Asus, known for its thriving Republic of Gamers (ROG) range in gaming laptops and desktops, has boldly stepped into the handheld gaming market with its newest release—the ASUS ROG Ally. In this review, I take a look at the device to see how it measures up.

Design and display

The ASUS ROG Ally, though made of plastic, feels firm and well-built. If you’ve used gamepads already, you’ll find that this design fits quite well in your hands  with grooves and fine textures on the side. For a 7-inch handheld device with full-sized gamepads, it’s quite portable at 608 grams. The heft is barely noticeable both when I pop it in my backpack bag or hold it for long session of play. The display features a 120 Hz screen with Freesync for stutter-free visuals and can output resolution up to Full HD (1920x1080). Brightness levels are sufficient with a peak brightness of 500 nits. The touch display features Corning Gorilla Glass Victus which helps weather day-to-day usage, and the Corning Gorilla Glass DXC helps with cutting down reflection outdoors and improved scratch resistance.  

The Ally’s gamepad-style controllers on each side feel like standalone controllers. There are two rubber analog thumbsticks, ABXY buttons, D-Pad, 4 triggers and two assignable grip buttonsbelow the handheld. Made of plastic, these buttons feel strong enough, and are placed right where gamers would be used to these buttons. The controls also provide satisfactory haptic feedback while gaming.

Gaming experience

The Ally packs are pre-loaded with Windows 11 Home, which takes an eyeroll-worthy 15 minutes to run through the initial setup process. After booting, I am greeted by the familiar standard Windows experience on a 7-inch tablet screen, which does take some getting used to. The device is packed with Armory Crate SE, which lets me view all the games I install, and also access platforms like Steam and Xbox. This is also where I could tweak the control modes like Gamepad Mode and Desktop mode, which is ideal for general browsing. You can also control the LED lights around the GamePad through AuraSync.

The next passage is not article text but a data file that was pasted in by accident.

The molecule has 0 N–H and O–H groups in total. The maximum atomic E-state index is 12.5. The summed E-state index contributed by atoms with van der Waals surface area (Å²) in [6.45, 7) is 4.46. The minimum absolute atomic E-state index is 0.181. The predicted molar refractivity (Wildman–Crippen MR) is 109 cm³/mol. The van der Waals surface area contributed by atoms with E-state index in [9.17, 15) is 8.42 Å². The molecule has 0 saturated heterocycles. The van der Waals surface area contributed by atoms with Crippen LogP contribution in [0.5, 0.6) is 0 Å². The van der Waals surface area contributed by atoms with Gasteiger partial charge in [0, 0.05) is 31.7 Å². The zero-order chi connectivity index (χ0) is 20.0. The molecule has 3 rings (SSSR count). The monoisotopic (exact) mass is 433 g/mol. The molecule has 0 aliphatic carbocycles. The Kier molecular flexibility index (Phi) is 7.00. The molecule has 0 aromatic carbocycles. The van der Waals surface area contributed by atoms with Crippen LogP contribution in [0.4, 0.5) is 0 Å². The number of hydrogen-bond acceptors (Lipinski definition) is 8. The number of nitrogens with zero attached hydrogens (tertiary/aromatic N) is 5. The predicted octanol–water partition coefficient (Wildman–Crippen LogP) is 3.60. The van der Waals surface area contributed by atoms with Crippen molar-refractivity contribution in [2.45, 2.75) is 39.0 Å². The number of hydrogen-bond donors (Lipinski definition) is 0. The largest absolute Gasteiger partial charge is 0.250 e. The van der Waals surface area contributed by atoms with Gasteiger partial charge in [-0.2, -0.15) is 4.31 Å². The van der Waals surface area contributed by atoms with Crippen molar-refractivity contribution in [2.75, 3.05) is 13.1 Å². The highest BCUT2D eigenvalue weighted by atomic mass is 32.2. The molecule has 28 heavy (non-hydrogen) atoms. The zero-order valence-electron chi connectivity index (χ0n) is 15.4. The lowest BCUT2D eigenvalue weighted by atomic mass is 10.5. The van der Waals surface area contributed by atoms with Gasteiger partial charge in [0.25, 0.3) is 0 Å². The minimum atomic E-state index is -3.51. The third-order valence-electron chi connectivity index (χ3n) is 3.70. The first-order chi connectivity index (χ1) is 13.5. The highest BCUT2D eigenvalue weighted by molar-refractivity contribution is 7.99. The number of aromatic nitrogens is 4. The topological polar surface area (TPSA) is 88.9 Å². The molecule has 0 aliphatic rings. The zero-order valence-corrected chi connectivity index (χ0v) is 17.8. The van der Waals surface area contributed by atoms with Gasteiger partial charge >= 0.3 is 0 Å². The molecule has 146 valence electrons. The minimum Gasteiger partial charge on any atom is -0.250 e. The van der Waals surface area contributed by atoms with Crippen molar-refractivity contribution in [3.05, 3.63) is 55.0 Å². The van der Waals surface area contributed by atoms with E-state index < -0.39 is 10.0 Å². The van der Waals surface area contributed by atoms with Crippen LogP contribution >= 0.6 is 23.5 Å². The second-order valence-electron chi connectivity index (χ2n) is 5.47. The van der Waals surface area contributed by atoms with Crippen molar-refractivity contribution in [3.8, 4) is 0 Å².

At times, the navigational experience in Windows 11 was frustrating. I found it hard to open games and apps on the small display. Even while minimising or closing current apps, the mouse pointer would randomly move as I pushed the thumbsticks. While the button placements are ergonomic, I ended up customising the trigger buttons for each game before I could play the games like a true hand-held console, or a true-blue gaming PC with mouse and keyboard.

The sound from the Ally was decent for a handheld console, audible across the room. However, there’s a 3.5 mm jack for those looking to plug in. In terms of connectivity, it features the ROG XG mobile port and a USB Type-C combo-port with DisplayPort 1.4 support. With the right set of dongles, one can convert the Ally into a nifty mini-PC setup along with a keyboard, a mouse and a monitor. The only component that can be upgraded is storage via a MicroSD card slot and a removable PCIE Gen 4 SSD.


The ROG Ally features AMD’s Ryzen Z1 Extreme processor along with 16 GB of RAM, and a 1 TB storage. The performance was on par with a mid-range gaming laptop with games rendering smoothly at medium to high graphics. 

The display supports 120Hz and was a joy to play fast-paced action titles such as SD Gundam Battle Alliance, which ran at a steady 60 FPS and Hitman 3 which rendered 45-60 FPS on high graphics settings. The one spot of bother while gaming is that the device gets uncomfortably hot during extended sessions, especially near the left and right triggers where the exhaust vents are located.


The battery on the ROG Ally was average at best. The battery life of the Ally varies depending on the TDP setting. At the 25W performance setting, I was able to play games for 45 minutes to an hour. At the 15 Watt setting, I could play games for an hour and 30 minutes. And at the 10 Watt silent setting, I was able to play for almost 2 hours. 

The 40 WHr battery charged in under an hour using the supplied 65-Watt USB-C PD charger, which is similar to the ones Asus ships along with their Ultrabooks. The presence of fast charging makes up for the average battery life. However, for the best graphics quality, the device still needs to be plugged in.


The ASUS ROG Ally is an impressive offering in the handheld gaming console space, especially considering the more popular Nintendo Switch and Valve SteamDeck are not officially being sold in India at the moment. At its price-point, the ASUS ROG Ally makes for a great mini-computing package that can let you game on the move with great graphics, good sound and a portable form factor that one can slip into their backpack for extended gaming sessions away from home.

Price - ₹69,990
Pros - Great form factor, performance and sound.
Cons - Sub-par battery, frustrating Windows experience, user experience for a console or PC.